Glycopeptide Antibiotic Combination Therapy Against Clostridial Infections, In Particular, C. difficile
Princeton Docket # 21-3813
Researchers in the Department of Chemistry, Princeton University, and the Department of Chemistry, Emory University, have identified that when combined, vancomycin and keratinicyclin B interact synergistically to inhibit the growth of C. difficile at concentrations up to 8-fold lower than their respective minimal inhibitory concentrations.
Keratinicyclin B represents a new glycopeptide antibiotic chemotype with a novel mechanism of action that is selective for Clostridia. Experimental results have found that vancomycin and keratinicyclin B exhibit synergistic effects against Clostridium difficile. When administered together, they fully inhibit the growth of C. difficile at concentrations 1/8 their respective minimal inhibitory concentrations. Nanomolar concentrations of vancomycin (~170 nM) and keratinicyclin B (~290 nM) are sufficient to inhibit the growth of >95% of cells in culture. By contrast, the concentration of vancomycin administered is >100 μM (typically 15–20 mg/kg for adults).
Besides Clostridium difficile infection, the combination therapy disclosed herein could find therapeutic utility in other clostridial infections, including clostridial necrotizing enteritis and Clostridium perfringens.
Other glycopeptide antibiotics, such as teicoplanin, also exhibit synergistic interaction with keratinicyclin B. Therefore, combinations of teicoplanin and keratinicyclin B (and other keratinicyclin variants) also provide a useful combination therapy.
Stage of Development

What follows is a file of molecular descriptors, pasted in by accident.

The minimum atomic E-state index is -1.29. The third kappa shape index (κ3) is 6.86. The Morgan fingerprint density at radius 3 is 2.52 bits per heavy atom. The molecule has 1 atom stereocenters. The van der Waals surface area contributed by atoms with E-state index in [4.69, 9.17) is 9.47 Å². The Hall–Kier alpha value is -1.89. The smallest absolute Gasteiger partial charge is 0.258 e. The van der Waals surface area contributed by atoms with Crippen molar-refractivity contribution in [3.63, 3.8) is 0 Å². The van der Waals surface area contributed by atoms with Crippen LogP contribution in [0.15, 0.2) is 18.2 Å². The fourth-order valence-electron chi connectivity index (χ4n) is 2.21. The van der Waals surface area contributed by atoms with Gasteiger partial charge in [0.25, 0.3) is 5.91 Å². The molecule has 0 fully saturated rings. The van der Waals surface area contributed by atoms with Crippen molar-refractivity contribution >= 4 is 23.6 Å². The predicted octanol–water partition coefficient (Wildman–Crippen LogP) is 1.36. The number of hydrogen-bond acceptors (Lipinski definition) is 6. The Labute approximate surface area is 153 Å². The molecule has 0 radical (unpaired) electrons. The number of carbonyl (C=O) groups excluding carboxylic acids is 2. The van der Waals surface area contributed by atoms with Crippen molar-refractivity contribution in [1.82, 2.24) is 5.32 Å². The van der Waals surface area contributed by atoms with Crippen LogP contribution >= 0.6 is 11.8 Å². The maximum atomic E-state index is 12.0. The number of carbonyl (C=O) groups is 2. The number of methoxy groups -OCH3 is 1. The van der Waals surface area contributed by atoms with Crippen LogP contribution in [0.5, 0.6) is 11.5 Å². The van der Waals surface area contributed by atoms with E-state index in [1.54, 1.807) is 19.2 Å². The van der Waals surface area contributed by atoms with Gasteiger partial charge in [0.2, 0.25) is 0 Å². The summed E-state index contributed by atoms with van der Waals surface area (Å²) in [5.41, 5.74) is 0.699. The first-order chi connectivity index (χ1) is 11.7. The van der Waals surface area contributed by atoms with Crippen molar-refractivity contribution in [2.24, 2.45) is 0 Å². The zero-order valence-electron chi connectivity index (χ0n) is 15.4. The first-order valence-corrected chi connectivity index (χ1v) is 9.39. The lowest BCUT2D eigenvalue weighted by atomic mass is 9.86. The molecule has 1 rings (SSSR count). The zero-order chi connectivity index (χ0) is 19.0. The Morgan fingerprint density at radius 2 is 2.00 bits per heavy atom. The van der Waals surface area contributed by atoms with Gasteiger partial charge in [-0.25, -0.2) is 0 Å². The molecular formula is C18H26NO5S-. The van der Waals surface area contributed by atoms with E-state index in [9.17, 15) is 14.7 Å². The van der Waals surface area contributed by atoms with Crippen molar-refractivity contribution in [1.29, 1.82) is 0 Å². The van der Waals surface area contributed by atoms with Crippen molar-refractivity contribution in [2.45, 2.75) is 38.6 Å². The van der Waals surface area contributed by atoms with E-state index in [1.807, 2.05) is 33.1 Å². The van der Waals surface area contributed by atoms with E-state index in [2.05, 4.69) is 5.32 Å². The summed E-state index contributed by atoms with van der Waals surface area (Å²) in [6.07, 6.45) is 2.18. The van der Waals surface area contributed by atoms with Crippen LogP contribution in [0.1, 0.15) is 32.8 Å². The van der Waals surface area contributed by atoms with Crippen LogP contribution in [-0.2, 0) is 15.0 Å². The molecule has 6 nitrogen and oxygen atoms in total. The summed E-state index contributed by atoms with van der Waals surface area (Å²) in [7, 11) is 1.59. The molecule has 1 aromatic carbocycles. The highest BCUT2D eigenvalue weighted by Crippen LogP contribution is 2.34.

Vancomycin and keratinicyclin B are secondary metabolites produced by soil-dwelling Amycolatopsis strains. Vancomycin is produced on an industrial scale by fermentation and is commercially available. The process for acquiring keratinicyclins in general, and specifically keratinicyclin B, involves fermentation in the presence of small-molecule elicitors and has been described in Nat. Chem. Biol. 2019, 15, 161–168. It has been shown that when combined, vancomycin and keratinicyclin B interact synergistically to inhibit the growth of C. difficile at concentrations 8-fold lower than their respective minimal inhibitory concentrations.
Chioti, V. T.; McWhorter, K. L.; Xu, F.; Jeffrey, P. D.; Davis, K. M.; Seyedsayamdost, M. R. Structural and Functional Analysis of Keratinicyclin Reveals Synergistic Antibiosis with Vancomycin Against Clostridium difficile. ChemRxiv 2021, DOI: 10.26434/chemrxiv.14668545.v1.
Patent protection is pending.
Princeton is currently seeking commercial partners for the further development and commercialization of this opportunity.
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